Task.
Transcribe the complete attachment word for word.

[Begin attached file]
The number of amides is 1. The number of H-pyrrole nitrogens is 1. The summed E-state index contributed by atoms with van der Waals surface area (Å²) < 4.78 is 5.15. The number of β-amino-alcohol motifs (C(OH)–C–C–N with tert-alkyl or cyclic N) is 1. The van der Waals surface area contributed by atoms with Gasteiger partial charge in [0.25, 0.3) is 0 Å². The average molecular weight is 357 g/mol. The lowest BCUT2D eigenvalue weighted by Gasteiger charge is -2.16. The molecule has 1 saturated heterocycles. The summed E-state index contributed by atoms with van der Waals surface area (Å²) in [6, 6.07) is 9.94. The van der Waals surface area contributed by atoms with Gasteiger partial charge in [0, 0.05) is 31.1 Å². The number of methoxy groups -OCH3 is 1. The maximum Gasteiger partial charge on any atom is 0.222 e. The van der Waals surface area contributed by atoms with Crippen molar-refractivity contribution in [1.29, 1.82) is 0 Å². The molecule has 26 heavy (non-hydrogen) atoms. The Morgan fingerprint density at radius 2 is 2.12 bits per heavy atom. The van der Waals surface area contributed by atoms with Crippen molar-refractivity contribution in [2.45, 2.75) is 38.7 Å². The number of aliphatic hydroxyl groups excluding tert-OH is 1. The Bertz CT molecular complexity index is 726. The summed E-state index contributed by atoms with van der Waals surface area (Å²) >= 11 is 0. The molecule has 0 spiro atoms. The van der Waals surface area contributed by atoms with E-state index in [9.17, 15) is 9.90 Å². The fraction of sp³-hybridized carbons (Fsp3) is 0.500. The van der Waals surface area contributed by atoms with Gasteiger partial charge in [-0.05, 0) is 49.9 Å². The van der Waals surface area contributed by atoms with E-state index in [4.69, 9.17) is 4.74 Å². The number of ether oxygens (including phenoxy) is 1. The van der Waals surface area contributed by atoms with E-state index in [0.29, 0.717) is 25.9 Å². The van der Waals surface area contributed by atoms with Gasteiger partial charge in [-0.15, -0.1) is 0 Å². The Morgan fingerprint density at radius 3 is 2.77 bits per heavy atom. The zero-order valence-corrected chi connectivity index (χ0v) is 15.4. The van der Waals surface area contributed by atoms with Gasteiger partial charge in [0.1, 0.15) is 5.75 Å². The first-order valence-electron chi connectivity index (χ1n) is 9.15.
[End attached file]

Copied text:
The number of amides is 1. The number of H-pyrrole nitrogens is 1. The summed E-state index contributed by atoms with van der Waals surface area (Å²) < 4.78 is 5.15. The number of β-amino-alcohol motifs (C(OH)–C–C–N with tert-alkyl or cyclic N) is 1. The van der Waals surface area contributed by atoms with Gasteiger partial charge in [0.25, 0.3) is 0 Å². The average molecular weight is 357 g/mol. The lowest BCUT2D eigenvalue weighted by Gasteiger charge is -2.16. The molecule has 1 saturated heterocycles. The summed E-state index contributed by atoms with van der Waals surface area (Å²) in [6, 6.07) is 9.94. The van der Waals surface area contributed by atoms with Gasteiger partial charge in [0, 0.05) is 31.1 Å². The number of methoxy groups -OCH3 is 1. The maximum Gasteiger partial charge on any atom is 0.222 e. The van der Waals surface area contributed by atoms with Crippen molar-refractivity contribution in [1.29, 1.82) is 0 Å². The molecule has 26 heavy (non-hydrogen) atoms. The Morgan fingerprint density at radius 2 is 2.12 bits per heavy atom. The van der Waals surface area contributed by atoms with Crippen molar-refractivity contribution in [2.45, 2.75) is 38.7 Å². The number of aliphatic hydroxyl groups excluding tert-OH is 1. The Bertz CT molecular complexity index is 726. The summed E-state index contributed by atoms with van der Waals surface area (Å²) >= 11 is 0. The molecule has 0 spiro atoms. The van der Waals surface area contributed by atoms with E-state index in [9.17, 15) is 9.90 Å². The fraction of sp³-hybridized carbons (Fsp3) is 0.500. The van der Waals surface area contributed by atoms with Gasteiger partial charge in [-0.05, 0) is 49.9 Å². The van der Waals surface area contributed by atoms with E-state index in [4.69, 9.17) is 4.74 Å². The number of ether oxygens (including phenoxy) is 1. The van der Waals surface area contributed by atoms with E-state index in [0.29, 0.717) is 25.9 Å². The van der Waals surface area contributed by atoms with Gasteiger partial charge in [-0.15, -0.1) is 0 Å². The Morgan fingerprint density at radius 3 is 2.77 bits per heavy atom. The zero-order valence-corrected chi connectivity index (χ0v) is 15.4. The van der Waals surface area contributed by atoms with Gasteiger partial charge in [0.1, 0.15) is 5.75 Å². The first-order valence-electron chi connectivity index (χ1n) is 9.15.